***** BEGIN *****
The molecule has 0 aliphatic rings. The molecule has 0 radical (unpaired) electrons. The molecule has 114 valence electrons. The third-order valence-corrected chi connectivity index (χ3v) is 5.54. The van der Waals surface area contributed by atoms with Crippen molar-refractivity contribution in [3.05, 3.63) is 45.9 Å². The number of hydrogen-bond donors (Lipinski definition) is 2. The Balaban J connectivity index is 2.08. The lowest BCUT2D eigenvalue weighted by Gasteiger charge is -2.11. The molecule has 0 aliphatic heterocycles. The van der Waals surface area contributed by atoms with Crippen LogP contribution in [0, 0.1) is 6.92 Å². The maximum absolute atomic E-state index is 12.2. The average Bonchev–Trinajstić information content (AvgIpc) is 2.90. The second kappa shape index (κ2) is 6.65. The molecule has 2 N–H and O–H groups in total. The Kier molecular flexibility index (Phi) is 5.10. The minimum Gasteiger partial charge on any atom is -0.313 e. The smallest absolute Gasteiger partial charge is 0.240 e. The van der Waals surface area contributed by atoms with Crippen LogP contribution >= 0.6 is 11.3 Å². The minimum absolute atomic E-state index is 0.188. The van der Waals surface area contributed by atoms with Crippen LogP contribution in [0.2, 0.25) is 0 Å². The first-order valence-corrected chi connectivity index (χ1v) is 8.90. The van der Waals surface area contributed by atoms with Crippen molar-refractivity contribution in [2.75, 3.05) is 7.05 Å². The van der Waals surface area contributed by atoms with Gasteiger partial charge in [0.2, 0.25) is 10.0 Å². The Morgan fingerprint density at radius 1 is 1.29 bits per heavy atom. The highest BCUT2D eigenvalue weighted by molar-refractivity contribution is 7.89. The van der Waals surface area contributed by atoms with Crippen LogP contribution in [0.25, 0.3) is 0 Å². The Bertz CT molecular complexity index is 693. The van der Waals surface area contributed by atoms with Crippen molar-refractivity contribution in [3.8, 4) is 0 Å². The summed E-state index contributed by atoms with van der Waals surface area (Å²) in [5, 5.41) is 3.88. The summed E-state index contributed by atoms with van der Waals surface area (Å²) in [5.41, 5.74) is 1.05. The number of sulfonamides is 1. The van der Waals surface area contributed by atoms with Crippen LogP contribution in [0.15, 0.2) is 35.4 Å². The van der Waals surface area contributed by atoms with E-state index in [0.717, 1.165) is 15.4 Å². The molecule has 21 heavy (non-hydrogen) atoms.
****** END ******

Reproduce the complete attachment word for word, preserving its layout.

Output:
The molecule has 0 aliphatic rings. The molecule has 0 radical (unpaired) electrons. The molecule has 114 valence electrons. The third-order valence-corrected chi connectivity index (χ3v) is 5.54. The van der Waals surface area contributed by atoms with Crippen molar-refractivity contribution in [3.05, 3.63) is 45.9 Å². The number of hydrogen-bond donors (Lipinski definition) is 2. The Balaban J connectivity index is 2.08. The lowest BCUT2D eigenvalue weighted by Gasteiger charge is -2.11. The molecule has 0 aliphatic heterocycles. The van der Waals surface area contributed by atoms with Crippen LogP contribution in [0, 0.1) is 6.92 Å². The maximum absolute atomic E-state index is 12.2. The average Bonchev–Trinajstić information content (AvgIpc) is 2.90. The second kappa shape index (κ2) is 6.65. The molecule has 2 N–H and O–H groups in total. The Kier molecular flexibility index (Phi) is 5.10. The minimum Gasteiger partial charge on any atom is -0.313 e. The smallest absolute Gasteiger partial charge is 0.240 e. The van der Waals surface area contributed by atoms with Crippen LogP contribution >= 0.6 is 11.3 Å². The minimum absolute atomic E-state index is 0.188. The van der Waals surface area contributed by atoms with Crippen LogP contribution in [0.2, 0.25) is 0 Å². The first-order valence-corrected chi connectivity index (χ1v) is 8.90. The van der Waals surface area contributed by atoms with Crippen molar-refractivity contribution in [2.75, 3.05) is 7.05 Å². The van der Waals surface area contributed by atoms with Gasteiger partial charge in [0.2, 0.25) is 10.0 Å². The Morgan fingerprint density at radius 1 is 1.29 bits per heavy atom. The highest BCUT2D eigenvalue weighted by molar-refractivity contribution is 7.89. The van der Waals surface area contributed by atoms with Crippen LogP contribution in [0.25, 0.3) is 0 Å². The Bertz CT molecular complexity index is 693. The van der Waals surface area contributed by atoms with Crippen molar-refractivity contribution in [3.8, 4) is 0 Å². The summed E-state index contributed by atoms with van der Waals surface area (Å²) in [5, 5.41) is 3.88. The summed E-state index contributed by atoms with van der Waals surface area (Å²) in [5.41, 5.74) is 1.05. The number of sulfonamides is 1. The van der Waals surface area contributed by atoms with Crippen LogP contribution in [0.15, 0.2) is 35.4 Å². The van der Waals surface area contributed by atoms with E-state index in [0.717, 1.165) is 15.4 Å². The molecule has 21 heavy (non-hydrogen) atoms.